• After touching garbage
What is the right way to wash your hands?
  • Wet your hands with clean, running water (warm or cold) and apply soap.
  • Rub your hands together to make a lather and scrub them well; be sure to scrub the backs of your hands, between your fingers, and under your nails.
  • Continue rubbing your hands for at least 20 seconds. Need a timer? Hum the “Happy Birthday” song from beginning to end twice.
  • Rinse your hands well under running water.
  • Dry your hands using a clean towel or air dry them.
What if I don’t have soap and clean, running water?
Washing hands with soap and water is the best way to reduce the number of germs on them. If soap and water are not available, use an alcohol-based hand sanitizer that contains at least 60% alcohol. Alcohol-based hand sanitizers can quickly reduce the number of germs on hands in some situations, but sanitizers do not eliminate all types of germs. Hand sanitizers are not effective when hands are visibly dirty.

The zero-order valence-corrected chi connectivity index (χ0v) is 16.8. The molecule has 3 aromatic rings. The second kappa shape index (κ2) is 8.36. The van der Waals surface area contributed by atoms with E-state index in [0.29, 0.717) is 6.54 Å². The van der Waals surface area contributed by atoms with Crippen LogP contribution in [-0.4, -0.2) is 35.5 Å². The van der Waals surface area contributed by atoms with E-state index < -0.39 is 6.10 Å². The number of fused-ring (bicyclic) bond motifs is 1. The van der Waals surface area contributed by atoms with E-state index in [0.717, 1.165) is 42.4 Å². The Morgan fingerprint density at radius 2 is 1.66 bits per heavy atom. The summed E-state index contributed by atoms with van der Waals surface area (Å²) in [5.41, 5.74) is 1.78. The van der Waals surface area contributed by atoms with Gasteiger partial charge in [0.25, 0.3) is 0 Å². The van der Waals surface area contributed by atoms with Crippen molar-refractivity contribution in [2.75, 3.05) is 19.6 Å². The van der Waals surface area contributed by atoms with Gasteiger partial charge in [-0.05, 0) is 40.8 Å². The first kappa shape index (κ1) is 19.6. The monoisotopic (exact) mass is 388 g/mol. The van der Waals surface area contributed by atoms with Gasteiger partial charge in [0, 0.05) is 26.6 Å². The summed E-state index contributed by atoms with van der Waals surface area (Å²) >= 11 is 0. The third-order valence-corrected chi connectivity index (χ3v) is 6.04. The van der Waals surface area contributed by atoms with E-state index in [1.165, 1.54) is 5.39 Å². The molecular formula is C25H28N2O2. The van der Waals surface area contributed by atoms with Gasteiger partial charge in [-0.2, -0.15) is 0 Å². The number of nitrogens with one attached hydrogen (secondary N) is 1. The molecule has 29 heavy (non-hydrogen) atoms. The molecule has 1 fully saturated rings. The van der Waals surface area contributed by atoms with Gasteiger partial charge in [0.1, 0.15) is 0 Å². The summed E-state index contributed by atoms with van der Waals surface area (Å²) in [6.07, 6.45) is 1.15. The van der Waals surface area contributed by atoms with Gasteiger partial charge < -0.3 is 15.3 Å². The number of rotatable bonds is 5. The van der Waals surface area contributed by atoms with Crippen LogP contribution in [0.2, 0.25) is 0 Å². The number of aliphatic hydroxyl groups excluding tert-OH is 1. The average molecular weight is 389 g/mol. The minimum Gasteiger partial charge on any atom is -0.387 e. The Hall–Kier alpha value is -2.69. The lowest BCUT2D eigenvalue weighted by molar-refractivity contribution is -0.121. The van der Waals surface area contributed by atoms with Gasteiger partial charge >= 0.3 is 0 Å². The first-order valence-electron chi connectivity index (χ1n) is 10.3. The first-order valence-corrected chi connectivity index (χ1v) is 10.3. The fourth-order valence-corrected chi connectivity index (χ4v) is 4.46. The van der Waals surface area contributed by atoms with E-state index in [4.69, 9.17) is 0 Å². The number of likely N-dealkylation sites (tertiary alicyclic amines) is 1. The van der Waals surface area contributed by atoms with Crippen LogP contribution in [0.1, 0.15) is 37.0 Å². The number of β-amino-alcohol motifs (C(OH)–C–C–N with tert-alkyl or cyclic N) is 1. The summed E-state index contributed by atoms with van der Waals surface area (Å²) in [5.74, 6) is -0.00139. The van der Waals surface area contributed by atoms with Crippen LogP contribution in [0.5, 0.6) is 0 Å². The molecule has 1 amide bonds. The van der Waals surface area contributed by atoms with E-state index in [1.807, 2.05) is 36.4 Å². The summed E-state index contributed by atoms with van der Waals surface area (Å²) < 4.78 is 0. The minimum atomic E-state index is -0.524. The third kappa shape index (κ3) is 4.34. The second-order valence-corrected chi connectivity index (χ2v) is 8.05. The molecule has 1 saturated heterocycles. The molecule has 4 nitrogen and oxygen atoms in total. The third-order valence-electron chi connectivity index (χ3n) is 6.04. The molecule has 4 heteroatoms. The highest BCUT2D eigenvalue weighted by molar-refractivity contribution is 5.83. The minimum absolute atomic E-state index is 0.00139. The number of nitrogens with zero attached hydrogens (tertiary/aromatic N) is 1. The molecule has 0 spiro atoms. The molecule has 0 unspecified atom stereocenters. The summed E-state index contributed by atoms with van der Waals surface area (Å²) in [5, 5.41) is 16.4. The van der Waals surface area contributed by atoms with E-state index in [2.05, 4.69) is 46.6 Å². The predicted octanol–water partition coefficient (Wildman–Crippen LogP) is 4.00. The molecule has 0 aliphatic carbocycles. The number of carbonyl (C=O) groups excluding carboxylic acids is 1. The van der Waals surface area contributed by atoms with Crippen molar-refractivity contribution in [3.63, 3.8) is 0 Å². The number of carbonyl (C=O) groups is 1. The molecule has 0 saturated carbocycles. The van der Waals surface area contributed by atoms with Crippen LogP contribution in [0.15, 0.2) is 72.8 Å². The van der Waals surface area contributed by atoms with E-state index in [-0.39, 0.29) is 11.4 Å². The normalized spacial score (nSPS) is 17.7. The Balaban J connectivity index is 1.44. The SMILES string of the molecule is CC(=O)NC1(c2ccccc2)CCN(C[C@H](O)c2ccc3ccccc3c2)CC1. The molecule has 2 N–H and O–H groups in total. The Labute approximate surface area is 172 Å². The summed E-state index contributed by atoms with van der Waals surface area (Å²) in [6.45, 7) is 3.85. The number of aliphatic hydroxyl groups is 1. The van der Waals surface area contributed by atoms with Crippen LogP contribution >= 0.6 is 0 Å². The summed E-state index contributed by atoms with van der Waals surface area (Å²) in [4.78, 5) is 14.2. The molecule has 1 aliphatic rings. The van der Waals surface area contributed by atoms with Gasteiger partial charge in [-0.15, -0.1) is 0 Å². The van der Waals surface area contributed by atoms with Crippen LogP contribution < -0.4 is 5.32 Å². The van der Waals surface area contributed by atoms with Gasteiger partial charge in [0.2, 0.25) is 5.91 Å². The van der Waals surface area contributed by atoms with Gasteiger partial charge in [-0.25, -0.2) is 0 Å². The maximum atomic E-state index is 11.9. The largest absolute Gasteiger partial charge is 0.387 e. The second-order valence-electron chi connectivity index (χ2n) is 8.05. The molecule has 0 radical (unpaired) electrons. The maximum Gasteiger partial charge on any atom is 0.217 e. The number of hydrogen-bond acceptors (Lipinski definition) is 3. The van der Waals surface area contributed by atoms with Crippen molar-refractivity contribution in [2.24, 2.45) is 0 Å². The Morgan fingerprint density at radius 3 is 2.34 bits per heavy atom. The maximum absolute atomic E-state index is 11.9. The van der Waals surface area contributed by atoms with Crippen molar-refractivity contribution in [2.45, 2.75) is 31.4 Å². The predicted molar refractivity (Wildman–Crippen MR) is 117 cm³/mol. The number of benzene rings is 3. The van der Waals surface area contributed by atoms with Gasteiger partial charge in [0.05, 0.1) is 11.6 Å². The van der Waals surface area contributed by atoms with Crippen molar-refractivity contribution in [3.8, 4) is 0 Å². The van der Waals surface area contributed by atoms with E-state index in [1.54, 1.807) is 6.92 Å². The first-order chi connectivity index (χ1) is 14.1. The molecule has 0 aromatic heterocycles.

How do you use hand sanitizers?
  • Apply the product to the palm of one hand.
  • Rub your hands together.
  • Rub the product over all surfaces of your hands and fingers until your ands are dry.
A fun resource for children to teach correct hand hygiene is http://www.scrubclub.org/home.aspx
Information in article obtained from: http://www.itsasnap.org/snap/handwashing.asp
Stay Healthy RRES! Victoria Tortorici, R.N.
Welcome to Rio Rancho Elementary Health Office!
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Healthy Students are Better Learners
The health room is a facility where sick or injured students are triaged, assessed, treated and/or referred for further treatment. It is staffed with a State Department of Education licensed school nurse or trained health assistant at all times. All efforts will be made to return a student to class if deemed appropriate by the health office staff. A student may be considered a candidate for exclusion from school or from the school bus at the discretion of the health room staff. Reasons for exclusion from school or bus may include, but are not limited to: vomiting, diarrhea, fever of 100 degrees or greater, significant injury, or symptoms not responding to treatment.